Implementing a Java Agent (Part 1)

This is the first in a series of posts describing how to implement a Java agent. Java agents execute in the same Java Virtual Machine (JVM) as regular Java application, and provide insight into them as well as the ability to modify their behavior at run-time. All of the source code is available for download in the form of a Maven project.

Before we start with the actual implementation of the agent, let’s create an simple application that we will attach our agent to:

public class MyApplication {
    public static void main(String[] args) {
        long counter = 0l;
        while (!Thread.interrupted()) {
            try {
                System.out.println(counter++ % 2 == 0 ? "Tick" : "Tock");
                Thread.sleep(1000l);
            } catch (InterruptedException ex) {
                Thread.currentThread().interrupt();
            }
        }
    }
}

The main method of the application loops until the application is interrupted, printing “Tick” and “Tock”, respectively.

Next we will create a simple agent by creating a class which implements the premain method, as per the Java documentation. Similar to the main method in a regular application, this method will be called during creation of the JVM when our agent is loaded.

public class MyAgent {
    public static void premain(String args, Instrumentation inst) {
        System.out.println("MyAgent start: " + args);
    }    
}

The agent will be contained inside its own JAR file, and in order for the JVM to correctly load the MyAgent class, we need to specify the classname in the JAR’s manifest. While this can be done in a number of ways, I’ll only describe the approach using the Maven jar-plugin. To set the required manifest entry, include the following configuration in the pom-file for the agent module:

<build>
  <plugins>
    <plugin>
      <groupId>org.apache.maven.plugins</groupId>
      <artifactId>maven-jar-plugin</artifactId>
      <version>2.6</version>
      <configuration>
        <archive>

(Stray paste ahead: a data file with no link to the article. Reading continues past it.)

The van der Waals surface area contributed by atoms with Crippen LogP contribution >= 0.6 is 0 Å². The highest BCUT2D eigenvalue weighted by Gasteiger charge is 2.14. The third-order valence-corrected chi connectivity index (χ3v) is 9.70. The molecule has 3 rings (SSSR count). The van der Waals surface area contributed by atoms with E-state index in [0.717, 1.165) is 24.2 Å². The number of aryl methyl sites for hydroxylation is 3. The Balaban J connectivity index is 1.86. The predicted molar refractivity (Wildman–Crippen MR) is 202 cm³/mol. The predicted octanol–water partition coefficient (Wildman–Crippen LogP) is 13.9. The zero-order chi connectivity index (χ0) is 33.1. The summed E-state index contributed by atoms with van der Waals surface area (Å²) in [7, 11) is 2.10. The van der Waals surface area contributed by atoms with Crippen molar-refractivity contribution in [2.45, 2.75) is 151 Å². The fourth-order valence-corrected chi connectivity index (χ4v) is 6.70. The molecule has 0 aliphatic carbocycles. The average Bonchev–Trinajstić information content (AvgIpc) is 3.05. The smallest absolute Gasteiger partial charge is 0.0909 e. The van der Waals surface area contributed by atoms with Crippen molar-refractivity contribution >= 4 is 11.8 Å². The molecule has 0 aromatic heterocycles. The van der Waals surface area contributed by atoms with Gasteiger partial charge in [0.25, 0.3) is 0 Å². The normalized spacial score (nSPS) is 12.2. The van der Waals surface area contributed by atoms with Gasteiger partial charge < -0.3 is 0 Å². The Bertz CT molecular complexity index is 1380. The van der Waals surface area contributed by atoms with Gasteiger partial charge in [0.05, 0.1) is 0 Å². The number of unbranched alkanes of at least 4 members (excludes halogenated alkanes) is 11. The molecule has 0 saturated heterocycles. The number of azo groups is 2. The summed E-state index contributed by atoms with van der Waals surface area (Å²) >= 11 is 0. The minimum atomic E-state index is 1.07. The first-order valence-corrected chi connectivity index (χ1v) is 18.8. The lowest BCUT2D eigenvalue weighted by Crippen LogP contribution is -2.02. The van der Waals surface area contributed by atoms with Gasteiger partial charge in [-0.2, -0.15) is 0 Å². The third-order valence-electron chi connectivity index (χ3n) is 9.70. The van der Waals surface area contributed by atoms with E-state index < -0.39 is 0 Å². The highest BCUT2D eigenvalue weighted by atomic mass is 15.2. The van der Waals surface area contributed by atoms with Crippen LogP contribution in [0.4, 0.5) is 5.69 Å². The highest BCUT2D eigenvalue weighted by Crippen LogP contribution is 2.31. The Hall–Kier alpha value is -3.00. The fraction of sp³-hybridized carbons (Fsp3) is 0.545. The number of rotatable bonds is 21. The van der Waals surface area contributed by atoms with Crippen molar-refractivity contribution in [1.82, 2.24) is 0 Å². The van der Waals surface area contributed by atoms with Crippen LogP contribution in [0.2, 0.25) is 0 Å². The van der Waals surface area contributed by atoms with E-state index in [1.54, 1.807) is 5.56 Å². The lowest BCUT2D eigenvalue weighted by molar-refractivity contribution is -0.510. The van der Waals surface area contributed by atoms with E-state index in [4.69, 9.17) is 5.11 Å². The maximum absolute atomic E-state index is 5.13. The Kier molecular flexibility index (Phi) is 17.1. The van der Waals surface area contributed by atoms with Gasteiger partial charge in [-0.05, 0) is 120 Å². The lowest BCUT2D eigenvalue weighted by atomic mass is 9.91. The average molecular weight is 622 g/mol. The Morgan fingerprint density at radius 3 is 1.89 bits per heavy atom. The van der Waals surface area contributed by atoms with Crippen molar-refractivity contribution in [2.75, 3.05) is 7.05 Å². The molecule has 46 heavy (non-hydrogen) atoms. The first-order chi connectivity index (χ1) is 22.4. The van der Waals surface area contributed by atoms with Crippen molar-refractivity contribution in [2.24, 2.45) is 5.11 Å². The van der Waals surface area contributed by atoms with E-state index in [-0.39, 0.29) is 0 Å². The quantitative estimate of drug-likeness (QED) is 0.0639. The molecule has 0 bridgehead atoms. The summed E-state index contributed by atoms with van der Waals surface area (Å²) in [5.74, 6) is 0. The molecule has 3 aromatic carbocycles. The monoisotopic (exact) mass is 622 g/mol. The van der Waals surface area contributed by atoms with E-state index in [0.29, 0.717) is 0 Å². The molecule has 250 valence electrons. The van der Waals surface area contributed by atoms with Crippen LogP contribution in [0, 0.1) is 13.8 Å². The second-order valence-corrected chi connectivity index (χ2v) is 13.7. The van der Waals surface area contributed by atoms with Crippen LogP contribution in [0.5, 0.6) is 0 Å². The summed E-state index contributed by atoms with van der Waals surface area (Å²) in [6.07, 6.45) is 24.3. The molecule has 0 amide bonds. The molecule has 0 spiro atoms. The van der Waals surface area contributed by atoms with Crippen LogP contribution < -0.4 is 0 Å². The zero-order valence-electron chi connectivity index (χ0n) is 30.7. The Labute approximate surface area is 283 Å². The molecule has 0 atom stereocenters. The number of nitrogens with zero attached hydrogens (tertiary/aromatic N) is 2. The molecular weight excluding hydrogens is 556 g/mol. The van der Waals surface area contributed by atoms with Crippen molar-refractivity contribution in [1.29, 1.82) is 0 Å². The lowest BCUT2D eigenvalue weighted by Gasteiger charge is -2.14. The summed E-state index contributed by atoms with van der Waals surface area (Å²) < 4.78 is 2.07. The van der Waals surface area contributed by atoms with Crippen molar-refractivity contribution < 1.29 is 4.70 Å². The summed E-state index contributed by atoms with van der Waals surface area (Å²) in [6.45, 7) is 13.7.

<manifestEntries>
            <Premain-Class>com.afqa123.example.MyAgent</Premain-Class>
          </manifestEntries>
        </archive>
      </configuration>
    </plugin>
  </plugins>
</build>

Similarly, modify the pom-file for the application module to set the Main-class manifest entry:

<build>
  <plugins>
    <plugin>
      <groupId>org.apache.maven.plugins</groupId>
      <artifactId>maven-jar-plugin</artifactId>
      <version>2.6</version>
      <configuration>
        <archive>
	  <manifestEntries>
            <Main-class>com.afqa123.example.MyApplication</Main-class>
	  </manifestEntries>
        </archive>
      </configuration>
    </plugin>
  </plugins>    
</build>

After building the project, copy both JAR files to a directory of your choice. To run the application without the agent, execute the following:

java -jar MyApplication-0.0.1-SNAPSHOT.jar

Your output should match the expected message once per second:

Tick
Tock
...

Press Ctrl+C to stop the program. To start the agent when the JVM loads, run the following command:

java -javaagent:MyAgent-0.0.1-SNAPSHOT.jar -jar MyApplication-0.0.1-SNAPSHOT.jar

This time, you will see the agent startup message before the application enters the main loop:

MyAgent start: null
Tick
Tock
...

And that’s all! Check out the full sample project. In the next article in this series, I will demonstrate how to dynamically load a Java agent into a running JVM.

 

Author: Ben

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